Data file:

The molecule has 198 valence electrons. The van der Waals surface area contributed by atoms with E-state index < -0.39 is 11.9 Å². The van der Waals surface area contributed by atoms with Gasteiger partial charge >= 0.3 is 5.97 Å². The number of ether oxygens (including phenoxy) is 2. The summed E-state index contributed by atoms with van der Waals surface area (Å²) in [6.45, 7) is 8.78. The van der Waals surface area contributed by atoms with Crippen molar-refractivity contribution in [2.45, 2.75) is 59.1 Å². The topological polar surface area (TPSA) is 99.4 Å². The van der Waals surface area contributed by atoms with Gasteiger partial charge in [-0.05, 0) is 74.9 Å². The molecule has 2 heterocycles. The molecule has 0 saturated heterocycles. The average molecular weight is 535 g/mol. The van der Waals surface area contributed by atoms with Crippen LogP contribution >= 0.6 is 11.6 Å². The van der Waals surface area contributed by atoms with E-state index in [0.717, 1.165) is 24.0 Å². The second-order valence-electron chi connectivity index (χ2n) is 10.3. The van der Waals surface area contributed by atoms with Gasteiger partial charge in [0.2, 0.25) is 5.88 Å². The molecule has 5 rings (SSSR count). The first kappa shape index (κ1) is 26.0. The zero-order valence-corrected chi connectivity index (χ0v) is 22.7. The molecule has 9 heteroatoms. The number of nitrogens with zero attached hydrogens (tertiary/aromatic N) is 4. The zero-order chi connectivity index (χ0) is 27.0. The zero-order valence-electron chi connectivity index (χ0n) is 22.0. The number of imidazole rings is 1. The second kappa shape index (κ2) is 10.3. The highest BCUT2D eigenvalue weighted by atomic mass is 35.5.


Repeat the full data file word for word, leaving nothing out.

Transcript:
The molecule has 198 valence electrons. The van der Waals surface area contributed by atoms with E-state index < -0.39 is 11.9 Å². The van der Waals surface area contributed by atoms with Gasteiger partial charge >= 0.3 is 5.97 Å². The number of ether oxygens (including phenoxy) is 2. The summed E-state index contributed by atoms with van der Waals surface area (Å²) in [6.45, 7) is 8.78. The van der Waals surface area contributed by atoms with Crippen molar-refractivity contribution in [2.45, 2.75) is 59.1 Å². The topological polar surface area (TPSA) is 99.4 Å². The van der Waals surface area contributed by atoms with Gasteiger partial charge in [-0.05, 0) is 74.9 Å². The molecule has 2 heterocycles. The molecule has 0 saturated heterocycles. The average molecular weight is 535 g/mol. The van der Waals surface area contributed by atoms with Crippen LogP contribution >= 0.6 is 11.6 Å². The van der Waals surface area contributed by atoms with E-state index in [0.717, 1.165) is 24.0 Å². The second-order valence-electron chi connectivity index (χ2n) is 10.3. The van der Waals surface area contributed by atoms with Gasteiger partial charge in [0.2, 0.25) is 5.88 Å². The molecule has 5 rings (SSSR count). The first kappa shape index (κ1) is 26.0. The zero-order valence-corrected chi connectivity index (χ0v) is 22.7. The molecule has 9 heteroatoms. The number of nitrogens with zero attached hydrogens (tertiary/aromatic N) is 4. The zero-order chi connectivity index (χ0) is 27.0. The zero-order valence-electron chi connectivity index (χ0n) is 22.0. The number of imidazole rings is 1. The second kappa shape index (κ2) is 10.3. The highest BCUT2D eigenvalue weighted by atomic mass is 35.5.